So purer light shall mark the road
    That leads me to the Lamb.

    The adaptation on this recording (italics mine): 
    O for a closer walk with God
    A calm and heavenly frame
    A light to shine upon the road
    Leading to the Lamb
    Where is the blessedness I knew
    When once I saw the Lord
    Where is the soul refreshing view
    Living in His Word

    O fire of God come burn in me
    Renew a holy passion
    Til Christ my deepest longing be
    My never-failing fountain
    My never-failing fountain


    A light to be my guide
    The Father's presence at my side
    In Your will my rest I find
    O for a closer walk with God - leading to the Lamb

    So shall my walk be close with God
    With all the hopes made new
    So purer light shall mark the road
    Leading to the Lamb

    William Cowper (1731-1800); Adaptation, new words & music by Keith Getty and Stuart Townend; © 2009 Thankyou Music (PRS) (adm. worldwide at CapitolCMGPublishing.com excl. Europe which is adm. by intergritymusic.com)

    I can appreciate when older hymns are renewed with the addition of a refrain and when unclear archaic language is clarified and refeshed for comprehension's sake. The more significant revision here is the additional five lines that are used as a repeated refrain. The reference to the Holy Spirit in the original is as "dove," while here it is "fire of God." That is less clear textually, yet likely more clear idiomatically to American Evangelicals and pentecostals. Would I use the hymn as it stands? Possibly. Maybe not. I'd want to run it by my brother pastors in our circuit conference (winkel) before I would. This text is stronger than another Getty/Townend collaboration, "Holy Spirit," which raises concerns in its first phrase, "Holy Spirit, living Breath of God, breathe new life into my willing soul," something that could be made more like Psalm 51 by changing "willing" to "sinful." "O For a Closer Walk" appropriately connects the work of the Holy Spirit within us to God's Word. In His Word, God has promised to work through means, Word and Sacrament.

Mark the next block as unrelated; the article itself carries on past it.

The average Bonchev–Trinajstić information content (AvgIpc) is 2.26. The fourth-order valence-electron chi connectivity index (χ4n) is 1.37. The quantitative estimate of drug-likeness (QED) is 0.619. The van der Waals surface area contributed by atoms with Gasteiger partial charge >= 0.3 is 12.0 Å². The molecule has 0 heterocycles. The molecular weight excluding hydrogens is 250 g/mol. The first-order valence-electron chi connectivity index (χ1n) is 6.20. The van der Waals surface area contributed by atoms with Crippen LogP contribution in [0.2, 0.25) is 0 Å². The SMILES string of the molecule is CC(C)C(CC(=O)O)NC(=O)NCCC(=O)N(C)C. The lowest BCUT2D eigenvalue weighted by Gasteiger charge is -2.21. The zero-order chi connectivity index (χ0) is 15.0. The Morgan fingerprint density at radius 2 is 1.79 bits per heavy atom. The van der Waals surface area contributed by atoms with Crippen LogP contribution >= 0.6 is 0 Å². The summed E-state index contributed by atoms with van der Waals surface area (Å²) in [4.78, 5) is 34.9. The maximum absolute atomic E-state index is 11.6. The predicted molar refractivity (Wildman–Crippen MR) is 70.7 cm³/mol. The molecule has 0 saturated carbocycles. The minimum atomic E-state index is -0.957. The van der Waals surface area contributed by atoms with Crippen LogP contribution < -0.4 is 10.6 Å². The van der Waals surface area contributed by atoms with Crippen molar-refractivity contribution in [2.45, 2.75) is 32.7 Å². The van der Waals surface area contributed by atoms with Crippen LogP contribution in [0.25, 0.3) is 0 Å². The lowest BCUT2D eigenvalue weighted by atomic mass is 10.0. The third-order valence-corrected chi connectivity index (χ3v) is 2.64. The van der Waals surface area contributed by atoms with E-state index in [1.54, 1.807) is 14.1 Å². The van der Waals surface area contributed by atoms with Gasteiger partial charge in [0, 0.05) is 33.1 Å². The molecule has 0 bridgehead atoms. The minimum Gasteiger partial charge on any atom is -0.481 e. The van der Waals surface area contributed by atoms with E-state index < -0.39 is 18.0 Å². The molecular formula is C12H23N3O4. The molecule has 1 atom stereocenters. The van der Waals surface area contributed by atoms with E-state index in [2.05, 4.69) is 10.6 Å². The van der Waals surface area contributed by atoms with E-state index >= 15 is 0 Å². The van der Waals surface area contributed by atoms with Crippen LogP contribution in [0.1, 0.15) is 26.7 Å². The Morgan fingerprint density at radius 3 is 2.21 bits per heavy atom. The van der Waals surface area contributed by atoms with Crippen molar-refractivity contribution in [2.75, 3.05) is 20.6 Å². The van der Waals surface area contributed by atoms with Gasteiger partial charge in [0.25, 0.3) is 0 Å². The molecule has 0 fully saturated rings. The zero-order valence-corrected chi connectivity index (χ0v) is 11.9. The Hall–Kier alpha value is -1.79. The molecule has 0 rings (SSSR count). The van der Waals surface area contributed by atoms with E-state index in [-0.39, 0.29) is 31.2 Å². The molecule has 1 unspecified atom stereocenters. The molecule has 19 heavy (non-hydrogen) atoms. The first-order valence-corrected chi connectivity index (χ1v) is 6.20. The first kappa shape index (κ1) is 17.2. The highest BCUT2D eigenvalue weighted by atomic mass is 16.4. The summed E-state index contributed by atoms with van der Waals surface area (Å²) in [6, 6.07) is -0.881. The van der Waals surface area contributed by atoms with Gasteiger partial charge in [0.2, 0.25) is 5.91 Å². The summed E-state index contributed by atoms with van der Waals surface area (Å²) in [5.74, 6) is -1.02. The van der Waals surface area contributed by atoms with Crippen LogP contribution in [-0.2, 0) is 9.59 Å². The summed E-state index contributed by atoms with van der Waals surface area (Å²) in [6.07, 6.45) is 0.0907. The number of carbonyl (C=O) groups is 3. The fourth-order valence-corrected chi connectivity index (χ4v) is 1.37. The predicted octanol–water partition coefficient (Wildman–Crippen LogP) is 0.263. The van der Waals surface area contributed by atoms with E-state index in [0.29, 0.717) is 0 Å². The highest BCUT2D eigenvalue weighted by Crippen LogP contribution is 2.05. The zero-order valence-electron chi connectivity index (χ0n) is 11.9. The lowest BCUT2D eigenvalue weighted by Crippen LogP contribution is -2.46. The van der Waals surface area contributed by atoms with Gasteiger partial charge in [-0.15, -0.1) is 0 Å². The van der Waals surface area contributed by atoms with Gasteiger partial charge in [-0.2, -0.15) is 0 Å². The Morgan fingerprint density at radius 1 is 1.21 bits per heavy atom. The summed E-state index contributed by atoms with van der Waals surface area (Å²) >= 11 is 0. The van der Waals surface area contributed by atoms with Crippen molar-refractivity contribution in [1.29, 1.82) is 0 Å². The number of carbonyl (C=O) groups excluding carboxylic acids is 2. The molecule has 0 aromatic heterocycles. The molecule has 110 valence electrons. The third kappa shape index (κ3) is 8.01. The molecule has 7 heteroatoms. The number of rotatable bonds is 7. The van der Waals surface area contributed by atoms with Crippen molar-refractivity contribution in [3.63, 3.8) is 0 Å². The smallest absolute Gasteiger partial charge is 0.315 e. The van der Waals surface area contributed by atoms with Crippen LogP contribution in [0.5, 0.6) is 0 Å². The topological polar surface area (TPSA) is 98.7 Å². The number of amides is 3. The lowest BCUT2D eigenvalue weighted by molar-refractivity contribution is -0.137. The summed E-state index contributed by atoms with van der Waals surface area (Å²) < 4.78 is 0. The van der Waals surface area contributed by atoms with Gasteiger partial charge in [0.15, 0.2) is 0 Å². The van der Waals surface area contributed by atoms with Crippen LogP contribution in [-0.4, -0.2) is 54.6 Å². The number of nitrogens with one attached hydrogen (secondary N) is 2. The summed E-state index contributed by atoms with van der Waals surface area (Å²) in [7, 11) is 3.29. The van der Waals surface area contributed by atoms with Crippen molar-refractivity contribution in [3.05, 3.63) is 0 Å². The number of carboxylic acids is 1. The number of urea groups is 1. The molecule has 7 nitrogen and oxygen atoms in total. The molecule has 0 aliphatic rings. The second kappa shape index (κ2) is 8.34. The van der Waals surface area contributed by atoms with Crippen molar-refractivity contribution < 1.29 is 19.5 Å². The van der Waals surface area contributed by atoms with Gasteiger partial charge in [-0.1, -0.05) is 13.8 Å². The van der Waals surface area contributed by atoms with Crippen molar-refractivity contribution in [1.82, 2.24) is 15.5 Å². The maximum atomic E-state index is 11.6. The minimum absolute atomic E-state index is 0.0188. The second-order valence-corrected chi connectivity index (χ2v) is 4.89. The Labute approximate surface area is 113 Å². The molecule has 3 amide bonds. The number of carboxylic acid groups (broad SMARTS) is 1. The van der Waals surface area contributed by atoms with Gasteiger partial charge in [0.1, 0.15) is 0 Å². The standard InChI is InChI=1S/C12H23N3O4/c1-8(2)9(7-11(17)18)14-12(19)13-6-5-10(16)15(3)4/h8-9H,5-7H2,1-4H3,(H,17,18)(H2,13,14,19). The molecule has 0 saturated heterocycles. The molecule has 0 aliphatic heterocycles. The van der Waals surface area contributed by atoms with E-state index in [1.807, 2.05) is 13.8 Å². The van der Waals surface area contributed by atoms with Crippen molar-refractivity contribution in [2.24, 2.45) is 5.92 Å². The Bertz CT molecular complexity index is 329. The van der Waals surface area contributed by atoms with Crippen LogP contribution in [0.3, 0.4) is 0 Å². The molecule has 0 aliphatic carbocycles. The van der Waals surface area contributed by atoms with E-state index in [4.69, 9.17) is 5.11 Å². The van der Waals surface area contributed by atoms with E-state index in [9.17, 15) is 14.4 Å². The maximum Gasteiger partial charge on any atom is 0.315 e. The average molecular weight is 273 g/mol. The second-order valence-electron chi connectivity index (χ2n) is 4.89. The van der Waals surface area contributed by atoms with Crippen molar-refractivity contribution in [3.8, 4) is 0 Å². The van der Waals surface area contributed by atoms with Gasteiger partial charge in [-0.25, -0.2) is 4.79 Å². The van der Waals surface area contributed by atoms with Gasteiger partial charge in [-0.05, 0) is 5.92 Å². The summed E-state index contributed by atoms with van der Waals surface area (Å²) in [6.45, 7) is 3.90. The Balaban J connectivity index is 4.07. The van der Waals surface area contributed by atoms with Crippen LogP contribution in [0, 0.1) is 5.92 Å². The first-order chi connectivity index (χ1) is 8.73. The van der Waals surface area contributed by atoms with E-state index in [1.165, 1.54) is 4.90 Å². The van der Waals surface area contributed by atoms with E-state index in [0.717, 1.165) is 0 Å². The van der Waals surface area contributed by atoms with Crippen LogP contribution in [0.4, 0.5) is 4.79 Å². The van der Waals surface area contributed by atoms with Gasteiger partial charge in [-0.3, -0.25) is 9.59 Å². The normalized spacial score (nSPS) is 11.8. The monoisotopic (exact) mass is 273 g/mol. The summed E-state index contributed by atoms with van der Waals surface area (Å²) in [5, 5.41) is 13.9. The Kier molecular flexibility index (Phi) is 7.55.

"Come Ye Sinners," while recognizable to some Lutherans, does not appear in Lutheran Service Book. It has appeared in a few American Lutheran hymnals, but revivalistic connotations in particular have made another text preferable in our church body:
    "Jesus Sinners Doth Receive"
    by Erdmann Neumeister, 1671-1756

    1. Jesus sinners doth receive;
    Oh, may all this saying ponder
    Who in sin's delusions live
    And from God and heaven wander!
    Here is hope for all who grieve--
    Jesus sinners doth receive.

    2. We deserve but grief and shame,
    Yet His words, rich grace revealing,
    Pardon, peace, and life proclaim.
    Here their ills have perfect healing
    Who with humble hearts believe--
    Jesus sinners doth receive.

    3. Sheep that from the fold did stray
    No true shepherd e'er forsaketh:
    Weary souls that lost their way
    Christ, the Shepherd, gently taketh
    In His arms that they may live--
    Jesus sinners doth receive.

    4. Come, ye sinners, one and all,
    Come, accept His invitation;
    Come, obey His gracious call,
    Come and take His free salvation!
    Firmly in these words believe:
    Jesus sinners doth receive.

    5. I, a sinner, come to Thee
    With a penitent confession;
    Savior, mercy show to me
    Grant for all my sins remission.
    Let these words my soul relieve:
    Jesus sinners doth receive.